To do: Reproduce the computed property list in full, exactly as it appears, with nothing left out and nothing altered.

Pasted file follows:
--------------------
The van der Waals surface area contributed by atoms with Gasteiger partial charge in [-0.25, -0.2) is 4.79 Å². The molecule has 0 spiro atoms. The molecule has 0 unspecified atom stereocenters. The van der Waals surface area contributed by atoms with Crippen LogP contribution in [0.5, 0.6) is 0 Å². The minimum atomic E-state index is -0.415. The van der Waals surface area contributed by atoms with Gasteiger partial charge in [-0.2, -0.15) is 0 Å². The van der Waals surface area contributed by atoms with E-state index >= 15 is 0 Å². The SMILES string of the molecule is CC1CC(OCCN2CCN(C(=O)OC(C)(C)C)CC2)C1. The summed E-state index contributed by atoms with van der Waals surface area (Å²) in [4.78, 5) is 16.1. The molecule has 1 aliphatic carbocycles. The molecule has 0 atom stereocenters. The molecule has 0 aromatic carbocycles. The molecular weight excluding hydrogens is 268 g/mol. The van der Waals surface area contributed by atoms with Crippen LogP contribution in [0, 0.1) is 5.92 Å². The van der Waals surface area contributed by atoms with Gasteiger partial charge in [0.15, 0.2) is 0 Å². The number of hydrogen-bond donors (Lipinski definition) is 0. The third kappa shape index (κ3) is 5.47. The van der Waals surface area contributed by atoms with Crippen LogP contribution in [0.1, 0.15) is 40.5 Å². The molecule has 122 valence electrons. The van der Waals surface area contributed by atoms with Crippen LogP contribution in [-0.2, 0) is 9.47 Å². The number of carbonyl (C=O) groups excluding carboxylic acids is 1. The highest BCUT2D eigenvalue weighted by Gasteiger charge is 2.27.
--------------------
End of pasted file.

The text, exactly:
The van der Waals surface area contributed by atoms with Gasteiger partial charge in [-0.25, -0.2) is 4.79 Å². The molecule has 0 spiro atoms. The molecule has 0 unspecified atom stereocenters. The van der Waals surface area contributed by atoms with Crippen LogP contribution in [0.5, 0.6) is 0 Å². The minimum atomic E-state index is -0.415. The van der Waals surface area contributed by atoms with Gasteiger partial charge in [-0.2, -0.15) is 0 Å². The van der Waals surface area contributed by atoms with E-state index >= 15 is 0 Å². The SMILES string of the molecule is CC1CC(OCCN2CCN(C(=O)OC(C)(C)C)CC2)C1. The summed E-state index contributed by atoms with van der Waals surface area (Å²) in [4.78, 5) is 16.1. The molecule has 1 aliphatic carbocycles. The molecule has 0 atom stereocenters. The molecule has 0 aromatic carbocycles. The molecular weight excluding hydrogens is 268 g/mol. The van der Waals surface area contributed by atoms with Crippen LogP contribution in [0, 0.1) is 5.92 Å². The van der Waals surface area contributed by atoms with Gasteiger partial charge in [0.15, 0.2) is 0 Å². The number of hydrogen-bond donors (Lipinski definition) is 0. The third kappa shape index (κ3) is 5.47. The van der Waals surface area contributed by atoms with Crippen LogP contribution in [0.1, 0.15) is 40.5 Å². The molecule has 122 valence electrons. The van der Waals surface area contributed by atoms with Crippen LogP contribution in [-0.2, 0) is 9.47 Å². The number of carbonyl (C=O) groups excluding carboxylic acids is 1. The highest BCUT2D eigenvalue weighted by Gasteiger charge is 2.27.